The head member 14 completely covers the top end of the housing 12 including the head portion 20 and is in turn provided with elongated tubular members 22 still 3,446,294 Patented May 27, 1969 further laterally extended and provided with resilient covering elements or grips 24 to provide handles for holding the machine in position during operation. It is to be noted that the longitudinal axes of the tubular elements 22 form an obtuse angle lying in a plane normal to the axis of the housing 12 with the tubular elements 22 slanting backwardly (to the right as viewed in FIG. 1) and the axes intersecting at a point somewhat to the rear of the axis of the housing 12. It is further to be noted that the point of the intersection of the axes of the tubular members 22 is not necessarily to the rear of the axis of the housing 12 but that the grip portions 24 must be to the rear of the axis of the housing 12 to apply the principles of this invention and that the plane of these axes is not necessarily normal to the housing axis.
With the grips 24 positioned as above described, a downward force applied to the handles by the operator of the device will have a backward component tending to rotate the upper end of the machine toward the operator. This backward component is readily overcome by the operator leaning forward slightly and applying his force in a forward as well as a downward direction which is easier to do than applying a force straight downward from an operator position at the rear of the machine as is necessary in paving breakers of the prior art. Furthermore, when the machine is lifted by grasping the handles the positioning of the handles back of the center line of the housing 12 will cause the bottom end of the housing 12 to swing toward the operator into a new position nearer the operator as desired for a subsequent cut by the paving breaker.
As seen in FIGS. 3 and 5 the housing 12 is hollow and internally has a modified trefoil cross section with an axial body cavity 28 having an interior surface formed in part by portions of 3 intersecting cylindrical surfaces having parallel axes, wherein two circumferentially spaced portions of said surface have respective cross sections which are portions of a common circle. Progressing downwardly from the second line 5-5 on which FIGURE 5 was taken the interior of the housing member 12 becomes an inwardly stepped axial cylindrical bore 29 wherein a shoulder portion 26 communicates between the main bore portion 29 and a smaller bore portion 30. Within the small bore portion 30 there is positioned a hollow cylindrical chuck bushing 32 having a radially enlarged portion seated on the shoulder 26 and pressed in or secured in place by downward pressure from an anvil block seat 34 having a stepped cylindrical bore 36 with a downwardly facing shoulder 37 for a purpose to be described.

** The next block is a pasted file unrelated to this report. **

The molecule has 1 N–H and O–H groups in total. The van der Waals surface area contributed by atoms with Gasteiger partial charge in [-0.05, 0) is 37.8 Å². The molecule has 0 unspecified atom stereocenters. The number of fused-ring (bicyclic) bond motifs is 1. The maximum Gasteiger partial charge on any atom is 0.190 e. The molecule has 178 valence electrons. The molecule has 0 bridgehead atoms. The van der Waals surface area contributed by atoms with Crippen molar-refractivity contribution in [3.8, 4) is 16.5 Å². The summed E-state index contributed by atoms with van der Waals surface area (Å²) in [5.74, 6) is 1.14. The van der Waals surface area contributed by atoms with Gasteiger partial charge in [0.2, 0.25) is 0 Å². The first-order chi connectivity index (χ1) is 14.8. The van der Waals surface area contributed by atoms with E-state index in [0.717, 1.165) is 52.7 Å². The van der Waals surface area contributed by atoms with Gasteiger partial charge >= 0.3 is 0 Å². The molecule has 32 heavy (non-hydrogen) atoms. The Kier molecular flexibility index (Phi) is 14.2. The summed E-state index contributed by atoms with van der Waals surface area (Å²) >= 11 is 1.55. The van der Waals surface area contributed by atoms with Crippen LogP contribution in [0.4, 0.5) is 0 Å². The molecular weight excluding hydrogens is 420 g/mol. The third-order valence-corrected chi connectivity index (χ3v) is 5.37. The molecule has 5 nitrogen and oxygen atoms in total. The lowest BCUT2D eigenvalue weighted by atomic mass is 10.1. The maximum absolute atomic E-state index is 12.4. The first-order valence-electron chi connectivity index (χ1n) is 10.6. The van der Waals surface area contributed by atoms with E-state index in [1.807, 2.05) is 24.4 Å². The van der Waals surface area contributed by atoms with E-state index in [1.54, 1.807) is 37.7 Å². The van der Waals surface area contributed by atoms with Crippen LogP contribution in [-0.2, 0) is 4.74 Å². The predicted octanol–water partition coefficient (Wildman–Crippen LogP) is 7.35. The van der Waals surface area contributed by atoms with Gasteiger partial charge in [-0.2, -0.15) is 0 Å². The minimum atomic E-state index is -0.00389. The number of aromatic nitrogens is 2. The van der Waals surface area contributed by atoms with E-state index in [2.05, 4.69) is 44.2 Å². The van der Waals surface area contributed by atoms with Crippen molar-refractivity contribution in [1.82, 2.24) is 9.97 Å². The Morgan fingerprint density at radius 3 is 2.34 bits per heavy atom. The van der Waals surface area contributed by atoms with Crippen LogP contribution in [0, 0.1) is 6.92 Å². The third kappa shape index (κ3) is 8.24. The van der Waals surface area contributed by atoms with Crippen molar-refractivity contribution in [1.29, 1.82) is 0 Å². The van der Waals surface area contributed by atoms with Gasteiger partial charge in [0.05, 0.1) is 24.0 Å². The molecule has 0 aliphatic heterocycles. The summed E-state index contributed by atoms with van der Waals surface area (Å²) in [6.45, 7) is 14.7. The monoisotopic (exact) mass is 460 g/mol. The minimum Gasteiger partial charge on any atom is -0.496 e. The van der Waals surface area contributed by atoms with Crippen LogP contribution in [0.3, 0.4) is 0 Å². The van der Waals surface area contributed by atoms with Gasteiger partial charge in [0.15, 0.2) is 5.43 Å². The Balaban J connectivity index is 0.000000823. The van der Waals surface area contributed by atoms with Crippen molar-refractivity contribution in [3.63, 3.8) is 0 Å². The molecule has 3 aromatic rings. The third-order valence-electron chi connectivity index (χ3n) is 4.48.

Within the body cavity 28 and mated to the portions having common circle cross sections is positioned an elongated hollow cylindrical sleeve or liner 40, preferably made of steel and having at least its inner surface 41 thoroughly impregnated or thinly coated with a low friction or dry lubricant material such as Teflon or the like so that the device of this invention can be operated without lubrication being supplied to the inner surface 41 or the liner 40.
Within the upper end of the body cavity 28 and abutting the upper end of the liner 40 is a valve cage assembly 42 of generally cylindrical form and provided with suitable passageways 44 and 45 communicating with the upper and lower portions of the cylindrical space 'within the liner 40. The upper surface of the valve cage assembly 42 is spaced slightly downwardly from the bottom surface of the head member 14 and is provided with a large shallow blind bore 46 in which is positioned a plurality of spring members such as Belleville washers 48 heavily pre-loaded by drawing the head member 14 downwardly upon the top surface of the housing member by tightening the nuts 18 on the through bolts 16 so that the washers 48 bias the valve cage assembly 42 against the liner 40 which is in turn forced against the block seat 34 to hold the chuck bushing 32 solidly against the shoulder 26 thus providing for rigid assembly of the nonmoving parts of the paving breaker 10 by the use of a few relatively short bolts having their lower-most headed portions so high up on the machine and so near the handles that any interference with the clothing of an operator is nearly impossible.